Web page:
meadow beyond the Chinese
                      elms the black-eyed Susan
in bloom, the world blossoming, a daisy—
these days when you sob, your
                      breath comes short & indignant—
at the bus stop this afternoon gusts shake
ice from weeping birch:
                      shatters on asphalt at my feet—
raw air, my lungs sting—as you often
remark your window faces the west

Jack Hayes
© 2016

Tuesday, January 5, 2016

ancient air #33

ancient air #33

in the northern sea there exists a gigantic fish
his length must measure one thousand li—

when he breaches he spouts three mountains of snow:
swimming, he swallows one hundred rivers of water—

he rides roughshod over the shipping lanes—
then radiant breathtaking he takes to the air

I watch him scour the heavens in his flight:
90,000 li & not a sign of stopping

Jack Hayes
© 2016
based on Li Bai:
gǔ fēnɡ sān shí sān

Image links to its source on Wiki Commons
The first two sentences of Zhuangzi: Gōga Doi, a 19th century calligrapher
Public Domain

The first two sentences of the Zhuangzi read as follows: “IN THE NORTHERN DARKNESS there is a fish and his name is K'un. The K'un is so huge I don't know how many thousand li he measures.” The opening passage is all relevant to the poem & goes on to state: “He changes and becomes a bird whose name is P'eng. The back of the P'eng measures I don't know how many thousand li across and, when he rises up and flies off, his wings are like clouds all over the sky. When the sea begins to move, this bird sets off for the southern darkness, which is the Lake of Heaven.” (Burton Watson translation)

Monday, January 4, 2016

rambutan sutra

late evening kitchen: lime green cutting board,
black handled paring knife: this fruit atavistic,
hirsute, blood-red, a creature scooped up
from a tide pool one drizzly autumn after-
noon, an entire marriage ago—

late December rain descends in silk
threads in a heartsick Chinese lüshi—
within the fruit’s slit husk, this milky
egg encasing an indigestible
pit in fragile pulpy white sweetness—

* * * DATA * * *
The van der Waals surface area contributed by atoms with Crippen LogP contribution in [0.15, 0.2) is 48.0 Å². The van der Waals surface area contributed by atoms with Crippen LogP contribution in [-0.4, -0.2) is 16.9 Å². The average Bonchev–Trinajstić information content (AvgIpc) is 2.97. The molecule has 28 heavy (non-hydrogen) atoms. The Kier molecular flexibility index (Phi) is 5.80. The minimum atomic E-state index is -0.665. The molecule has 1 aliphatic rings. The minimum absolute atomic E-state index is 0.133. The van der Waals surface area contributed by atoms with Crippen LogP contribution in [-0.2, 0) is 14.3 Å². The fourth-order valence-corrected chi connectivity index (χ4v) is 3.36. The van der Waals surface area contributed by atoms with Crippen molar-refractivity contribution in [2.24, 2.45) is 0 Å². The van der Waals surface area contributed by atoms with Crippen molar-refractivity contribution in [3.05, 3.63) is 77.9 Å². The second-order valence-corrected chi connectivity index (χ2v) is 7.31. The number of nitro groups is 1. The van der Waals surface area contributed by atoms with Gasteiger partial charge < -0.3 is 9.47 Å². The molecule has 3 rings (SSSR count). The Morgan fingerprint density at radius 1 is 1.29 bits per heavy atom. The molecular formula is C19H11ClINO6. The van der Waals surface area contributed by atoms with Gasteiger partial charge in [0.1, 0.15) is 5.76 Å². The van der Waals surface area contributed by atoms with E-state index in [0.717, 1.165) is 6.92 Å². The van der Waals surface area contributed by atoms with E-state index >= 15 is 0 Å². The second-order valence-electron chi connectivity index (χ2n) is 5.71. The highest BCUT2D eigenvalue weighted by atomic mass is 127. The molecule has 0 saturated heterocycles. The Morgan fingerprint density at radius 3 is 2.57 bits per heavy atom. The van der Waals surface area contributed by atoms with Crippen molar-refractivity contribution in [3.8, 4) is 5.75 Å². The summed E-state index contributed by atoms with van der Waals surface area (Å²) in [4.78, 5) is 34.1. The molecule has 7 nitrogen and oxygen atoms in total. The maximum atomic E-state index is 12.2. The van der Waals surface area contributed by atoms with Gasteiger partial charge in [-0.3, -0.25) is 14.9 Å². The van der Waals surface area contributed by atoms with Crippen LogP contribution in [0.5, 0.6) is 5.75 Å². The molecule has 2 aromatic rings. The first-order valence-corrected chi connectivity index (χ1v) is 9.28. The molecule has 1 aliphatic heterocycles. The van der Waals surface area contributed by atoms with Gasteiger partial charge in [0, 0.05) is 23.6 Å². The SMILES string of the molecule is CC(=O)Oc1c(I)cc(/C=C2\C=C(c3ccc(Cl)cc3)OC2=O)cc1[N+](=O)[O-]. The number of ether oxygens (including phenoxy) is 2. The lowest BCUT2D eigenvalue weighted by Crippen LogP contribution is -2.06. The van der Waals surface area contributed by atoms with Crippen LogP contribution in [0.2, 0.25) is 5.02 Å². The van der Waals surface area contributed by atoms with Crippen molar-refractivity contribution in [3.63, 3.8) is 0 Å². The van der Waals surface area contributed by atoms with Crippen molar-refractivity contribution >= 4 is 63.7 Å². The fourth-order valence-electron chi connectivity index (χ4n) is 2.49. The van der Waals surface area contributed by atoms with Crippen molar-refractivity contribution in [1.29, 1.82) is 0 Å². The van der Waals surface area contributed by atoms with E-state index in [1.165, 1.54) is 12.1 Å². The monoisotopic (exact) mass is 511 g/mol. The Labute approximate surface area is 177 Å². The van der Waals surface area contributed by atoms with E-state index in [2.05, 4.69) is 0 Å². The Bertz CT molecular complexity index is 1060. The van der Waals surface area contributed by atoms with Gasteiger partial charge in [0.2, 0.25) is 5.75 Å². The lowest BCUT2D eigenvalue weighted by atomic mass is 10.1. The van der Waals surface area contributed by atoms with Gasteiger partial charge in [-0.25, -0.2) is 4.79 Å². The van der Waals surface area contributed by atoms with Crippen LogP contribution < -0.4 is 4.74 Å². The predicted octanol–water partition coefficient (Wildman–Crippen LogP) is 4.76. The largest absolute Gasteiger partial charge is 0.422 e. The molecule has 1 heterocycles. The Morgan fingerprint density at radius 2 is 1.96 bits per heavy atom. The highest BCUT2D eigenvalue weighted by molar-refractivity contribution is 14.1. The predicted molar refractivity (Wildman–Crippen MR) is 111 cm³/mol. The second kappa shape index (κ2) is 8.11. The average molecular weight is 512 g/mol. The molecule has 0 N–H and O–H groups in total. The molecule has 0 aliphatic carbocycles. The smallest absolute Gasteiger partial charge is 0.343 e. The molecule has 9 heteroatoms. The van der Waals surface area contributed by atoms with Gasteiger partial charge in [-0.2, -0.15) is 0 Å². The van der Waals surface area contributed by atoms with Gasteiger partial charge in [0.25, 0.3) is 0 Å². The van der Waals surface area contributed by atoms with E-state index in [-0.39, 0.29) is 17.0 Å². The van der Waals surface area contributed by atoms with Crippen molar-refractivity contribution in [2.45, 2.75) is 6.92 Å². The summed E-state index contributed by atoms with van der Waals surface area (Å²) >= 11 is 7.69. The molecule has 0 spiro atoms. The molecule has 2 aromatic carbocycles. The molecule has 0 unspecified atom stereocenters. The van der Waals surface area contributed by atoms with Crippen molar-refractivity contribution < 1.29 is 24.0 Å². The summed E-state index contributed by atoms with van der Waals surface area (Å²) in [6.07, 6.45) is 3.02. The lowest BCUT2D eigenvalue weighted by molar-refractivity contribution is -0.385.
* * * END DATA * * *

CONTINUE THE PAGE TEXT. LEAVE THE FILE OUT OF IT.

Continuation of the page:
no one would put anything together like this:
bonds of wedlock, translation without pronouns,
prickly shell, this opaque incongruent core—
today: reading Du Fu’s lament—rain & white birds—
tonight: these rambutans you & you gave me

Jack Hayes
© 2016

For the uninitiated, you can read about the strange & delectable rambutan here.

A lüshi is an 8-line Chinese poetic form.

Sunday, January 3, 2016


two poems

the first

white night: the moon slacks its bowstring—
lamp wick burning low: halfway to sleep

roaring in the mountains: deer are unsettled—
scattering leaves alarm the cicadas

a passing memory: the taste of minced bream—
a longing for a boat in the falling snow

outlandish songs ravage the rising stars:
here at the sky’s edge, sleep deserts me

the second

at the town wall, dusk: a mournful reed whistle—
the village graveyard: birds seldom fly over

soldiers in armor, year upon endless year—
corvée discharged, men return deep in the night

the dark tree holds firm among fallen rocks—
Bright River utterly astounds the border garrison

the Dipper tilts: men look look still further—
slender moon: the magpies do not take flight

Jack Hayes 

© 2016
based on Du Fu:
夜 二首 yè er shǒu

* "Bright River"
明河 is a Chinese term for the Milky Way. Because the light it emits is crucial to the poem, it doesn't work to translate it as "Milky Way" or "galaxy"; those don't create the same "brightness". 

Acknowledgment: Sheila Graham-Smith for her major contributions in research & editing

Image links to its source on Wiki Commons
“The Dunhuang star map of 700 AD. British Library Or.8210/S.3326 Ursa Major, Sagittarius and Capricornus are recognizable. The three colors (white, black and yellow) indicate the schools of astronomy of Shih Shen, Kan Te, and Wu Hsien.”
Public Domain

Friday, January 1, 2016

ascending a tower in Xianyang prefecture watching the rain

ascending a tower in Xianyang prefecture watching the rain

upheaval of clouds rising like beasts above the mountains:
drizzle & wind & Wei River running full & high

sunlight’s spent, the sky misty, nothing can be distinguished;
only wild geese in V formation flying: script endlessly linked

Jack Hayes
© 2015
based on Wei Zhuang:
dēng xiányáng xiàn lóu wàng yŭ

Image links to its source on Wiki Commons
Unreconstructed Terracotta Army soldiers: by Wiki user Ovedc , who makes it available under the Creative Commons Attribution-Share Alike 3.0 Unported license